“A rhapsody in music is a one-movement work that is episodic yet integrated, free-flowing in structure, featuring a range of highly contrasted moods, colour and tonality. An air of spontaneous inspiration and a sense of improvisation make it freer in form than a set of variations.” –“Rhapsody“, wikipedia
Two of Hungary’s favorite sons, Franz Liszt and Béla Bartók, came up with the perfect metaphor for Hungary and its people, that of a rhapsody: Beneath a slightly reserved and soft-spoken exterior, there is a spontaneous, youthful exuberance, a combustible, free-flowing liveliness, to all Budapestians I met, especially the younger generations.
(Disclaimer: I spent pretty much all my times on the Pest side of the city, which–as I found–tends to appeal to a younger demographic.)
As I was crossing the Liberty Bridge (Szabadság híd) into Pest, I happened on the two young ladies above, clambering up the bridge’s railing. Curious, I stopped and watched. Realizing that they were setting up for selfies (quite awkward, considering there were no convenient spots on the railing to prop up their cell phone), I offered to take their photos. After the initial hesitation, they agreed and proceeded into a number of poses, some included jumping. Since there was moving motorist traffic just on the other side of the railing, I gestured for them to settle down.
And captured the perfect, unreserved Colgate smile. (So the wind did not cooperate on her friend.)
At first glance, Budapestians (and, I assume, Hungarians in general) appear reserved, closed, aloof, even rude. This is especially true of the older generations. I am told this is the result of a life under Communist oppression, which only ended less than 30 years ago. And, as a whole, history has not been kind to the Hungarians: generations of domination, under Mongols, Turks, Germans, Russians no doubt left them suspicious, overly cautious.
Do not lose hope: I also found that, once I find a way past that initial reservation, there is almost always a kind and welcoming spirit. It’s especially worth it to remember that food, to Hungarians, is something akin to religion. If one can somehow get food into the conversation, one will have made great progress. My approach? “What would you recommend for lunch today?” It never failed that I always got a detailed run-down of a full, three-course meal (sometimes with recipes included), plus deserts; and a suggestion of a restaurant.
After that point, all topics are fair games.
(And, if you are ever offered pálinka, do take it. It is a terrible insult if you don’t. It’s the Hungarian medicine of life. Keep in mind that it’s similar to American moonshine, an acquired taste. And very potent.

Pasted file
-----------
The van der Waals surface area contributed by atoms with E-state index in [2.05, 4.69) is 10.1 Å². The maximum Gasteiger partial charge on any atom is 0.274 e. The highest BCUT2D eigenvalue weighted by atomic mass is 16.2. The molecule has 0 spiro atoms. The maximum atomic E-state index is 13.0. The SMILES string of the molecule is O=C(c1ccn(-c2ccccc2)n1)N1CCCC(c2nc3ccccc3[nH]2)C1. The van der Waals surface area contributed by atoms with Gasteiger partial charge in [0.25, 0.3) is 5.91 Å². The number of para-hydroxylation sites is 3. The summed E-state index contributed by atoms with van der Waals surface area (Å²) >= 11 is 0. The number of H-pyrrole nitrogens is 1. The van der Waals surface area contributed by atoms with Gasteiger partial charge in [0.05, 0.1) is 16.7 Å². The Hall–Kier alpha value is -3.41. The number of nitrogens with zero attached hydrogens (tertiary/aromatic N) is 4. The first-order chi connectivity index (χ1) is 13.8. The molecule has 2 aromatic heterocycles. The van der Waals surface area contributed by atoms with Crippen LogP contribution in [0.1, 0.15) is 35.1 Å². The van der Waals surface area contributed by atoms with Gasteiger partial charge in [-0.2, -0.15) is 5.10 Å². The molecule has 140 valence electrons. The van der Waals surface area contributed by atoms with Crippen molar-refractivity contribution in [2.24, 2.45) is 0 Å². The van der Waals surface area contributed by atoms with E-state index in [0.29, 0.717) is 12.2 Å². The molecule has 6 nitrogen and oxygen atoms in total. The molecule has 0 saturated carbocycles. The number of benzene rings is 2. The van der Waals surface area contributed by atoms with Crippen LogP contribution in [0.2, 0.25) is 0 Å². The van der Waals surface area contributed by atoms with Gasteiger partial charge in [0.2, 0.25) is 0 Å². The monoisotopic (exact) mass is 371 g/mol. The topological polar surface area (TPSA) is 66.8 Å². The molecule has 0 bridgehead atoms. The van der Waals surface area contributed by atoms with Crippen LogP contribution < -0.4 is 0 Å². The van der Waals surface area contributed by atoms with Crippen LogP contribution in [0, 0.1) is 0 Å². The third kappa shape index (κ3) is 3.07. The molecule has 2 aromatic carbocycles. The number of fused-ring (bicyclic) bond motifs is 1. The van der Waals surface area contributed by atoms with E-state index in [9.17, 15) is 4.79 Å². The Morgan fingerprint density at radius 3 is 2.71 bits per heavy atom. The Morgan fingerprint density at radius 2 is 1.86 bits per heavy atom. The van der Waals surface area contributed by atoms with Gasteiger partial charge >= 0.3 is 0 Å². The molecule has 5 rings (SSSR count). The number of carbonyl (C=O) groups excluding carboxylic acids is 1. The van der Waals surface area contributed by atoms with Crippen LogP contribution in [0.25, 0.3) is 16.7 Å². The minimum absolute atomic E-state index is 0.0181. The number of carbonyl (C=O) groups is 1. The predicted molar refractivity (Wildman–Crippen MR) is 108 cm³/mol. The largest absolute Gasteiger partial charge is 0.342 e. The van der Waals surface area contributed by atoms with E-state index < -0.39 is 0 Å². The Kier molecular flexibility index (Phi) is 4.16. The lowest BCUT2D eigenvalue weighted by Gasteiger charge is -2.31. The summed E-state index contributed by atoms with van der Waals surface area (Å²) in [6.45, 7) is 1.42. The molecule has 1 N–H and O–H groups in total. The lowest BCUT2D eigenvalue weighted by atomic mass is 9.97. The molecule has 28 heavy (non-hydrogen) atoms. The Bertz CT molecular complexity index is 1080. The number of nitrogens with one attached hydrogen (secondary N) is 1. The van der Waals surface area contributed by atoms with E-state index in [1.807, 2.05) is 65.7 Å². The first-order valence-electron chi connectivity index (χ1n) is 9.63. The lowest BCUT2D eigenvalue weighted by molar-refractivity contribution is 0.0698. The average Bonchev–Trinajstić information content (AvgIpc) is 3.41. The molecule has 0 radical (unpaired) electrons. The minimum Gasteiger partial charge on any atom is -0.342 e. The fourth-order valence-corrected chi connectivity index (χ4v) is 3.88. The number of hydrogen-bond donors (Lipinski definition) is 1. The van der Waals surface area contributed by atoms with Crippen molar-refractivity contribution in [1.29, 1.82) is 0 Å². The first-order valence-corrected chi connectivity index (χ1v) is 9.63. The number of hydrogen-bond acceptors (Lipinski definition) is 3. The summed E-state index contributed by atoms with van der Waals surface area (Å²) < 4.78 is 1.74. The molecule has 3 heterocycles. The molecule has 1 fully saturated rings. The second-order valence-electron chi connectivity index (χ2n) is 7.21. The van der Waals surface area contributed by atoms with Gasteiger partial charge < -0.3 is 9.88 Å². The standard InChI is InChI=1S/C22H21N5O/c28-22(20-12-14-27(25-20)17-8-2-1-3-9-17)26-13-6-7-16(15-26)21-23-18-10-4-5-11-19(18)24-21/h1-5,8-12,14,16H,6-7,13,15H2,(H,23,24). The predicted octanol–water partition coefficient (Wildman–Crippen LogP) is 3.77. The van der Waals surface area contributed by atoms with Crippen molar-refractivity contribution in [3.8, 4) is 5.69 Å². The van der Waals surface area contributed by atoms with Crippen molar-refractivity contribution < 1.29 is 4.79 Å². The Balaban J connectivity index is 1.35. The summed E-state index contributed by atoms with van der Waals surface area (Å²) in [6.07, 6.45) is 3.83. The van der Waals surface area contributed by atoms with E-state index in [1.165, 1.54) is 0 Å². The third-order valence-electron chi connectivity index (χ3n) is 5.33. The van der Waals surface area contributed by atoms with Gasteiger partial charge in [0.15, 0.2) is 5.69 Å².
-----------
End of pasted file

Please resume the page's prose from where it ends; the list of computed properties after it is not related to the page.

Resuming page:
Observe how the host drinks it; it’s almost a ritual. Then imitate. You will have made a friend after which point.)
Another way I found to get beyond said reservation is to show interests in things Budapestian. And, for a city that is centuries-old, there are no lack of interesting things. I am the curious type anyway, so of course, I asked about every little thing: graffiti, little customs, or just about Budapest’s history in general. Sure, I would get an amused look in return most of the time. But, that amusement is the ice breaker. My words. It worked for me.
(Of note: be just a bit careful asking about the difference between Buda and Pest. To some Budapestians, it’s not an easy topic. To over-simplify the issue, it’s the difference between the “have’s” and the “have-not’s”.)
Worth noting here that Budapestians tend to be very soft-spoken; and that my normal American mannerism–vocal and otherwise–was probably too brash and loud for them. During my first couple of days in the city, as I approached people, I noticed that they seemed to shrink back. If they replied, it was closer to a whisper (and this included a six-foot-something, burly, pistol-strapping security guard).
Forge though all that, gently but persistently. Remember, gently. Once one gets past all that, one will find one of the most inviting, most boisterous vistas of humanity.
Speaking of “boisterous”, meet the Ruin Pub of Budapest.
One has not been to Budapest if one does not spend an afternoon at the Ruin Pup.
It is literally what its name says: a series of bars, built into an old ruin in Budapest inner city. At all hours during the day, workdays or otherwise, there were always constant activities, be it a healthy discussion on whatever topic du jour is, or just friends laughing and catching up over a beer.
And it’s just about as quirky as “quirky” gets.
And I could sit there and write all day. ALL day.
Staying true to its designation, its designer(s) found refuse items and tacked them on its wall or spread them on its floor. This included an old Trabant. (If you don’t know what a Trabant is, think “Yugo”. I know, some of us are old enough to remember the Yugo. And the Trabant.)
I will let its photos speak for it.